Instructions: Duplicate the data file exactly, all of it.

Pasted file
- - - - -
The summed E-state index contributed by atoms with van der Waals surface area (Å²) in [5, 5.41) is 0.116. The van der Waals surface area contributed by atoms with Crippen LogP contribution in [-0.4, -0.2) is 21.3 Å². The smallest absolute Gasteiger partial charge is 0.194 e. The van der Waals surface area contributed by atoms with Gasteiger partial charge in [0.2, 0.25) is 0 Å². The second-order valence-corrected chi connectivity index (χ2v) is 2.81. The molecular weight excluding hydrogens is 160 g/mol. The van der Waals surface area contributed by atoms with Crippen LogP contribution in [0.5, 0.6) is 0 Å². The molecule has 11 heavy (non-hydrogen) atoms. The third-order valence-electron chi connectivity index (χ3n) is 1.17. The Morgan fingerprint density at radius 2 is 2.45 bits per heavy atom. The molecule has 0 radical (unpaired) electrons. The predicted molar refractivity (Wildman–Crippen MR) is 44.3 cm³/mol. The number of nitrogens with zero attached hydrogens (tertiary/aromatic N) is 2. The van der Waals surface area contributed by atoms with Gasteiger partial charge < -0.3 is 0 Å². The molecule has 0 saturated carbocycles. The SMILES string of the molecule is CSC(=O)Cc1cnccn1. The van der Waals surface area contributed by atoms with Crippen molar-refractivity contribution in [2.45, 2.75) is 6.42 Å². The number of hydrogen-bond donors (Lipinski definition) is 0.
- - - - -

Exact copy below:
The summed E-state index contributed by atoms with van der Waals surface area (Å²) in [5, 5.41) is 0.116. The van der Waals surface area contributed by atoms with Crippen LogP contribution in [-0.4, -0.2) is 21.3 Å². The smallest absolute Gasteiger partial charge is 0.194 e. The van der Waals surface area contributed by atoms with Gasteiger partial charge in [0.2, 0.25) is 0 Å². The second-order valence-corrected chi connectivity index (χ2v) is 2.81. The molecular weight excluding hydrogens is 160 g/mol. The van der Waals surface area contributed by atoms with Crippen LogP contribution in [0.5, 0.6) is 0 Å². The molecule has 11 heavy (non-hydrogen) atoms. The third-order valence-electron chi connectivity index (χ3n) is 1.17. The Morgan fingerprint density at radius 2 is 2.45 bits per heavy atom. The molecule has 0 radical (unpaired) electrons. The predicted molar refractivity (Wildman–Crippen MR) is 44.3 cm³/mol. The number of nitrogens with zero attached hydrogens (tertiary/aromatic N) is 2. The van der Waals surface area contributed by atoms with Gasteiger partial charge < -0.3 is 0 Å². The molecule has 0 saturated carbocycles. The SMILES string of the molecule is CSC(=O)Cc1cnccn1. The van der Waals surface area contributed by atoms with Crippen molar-refractivity contribution in [2.45, 2.75) is 6.42 Å². The number of hydrogen-bond donors (Lipinski definition) is 0.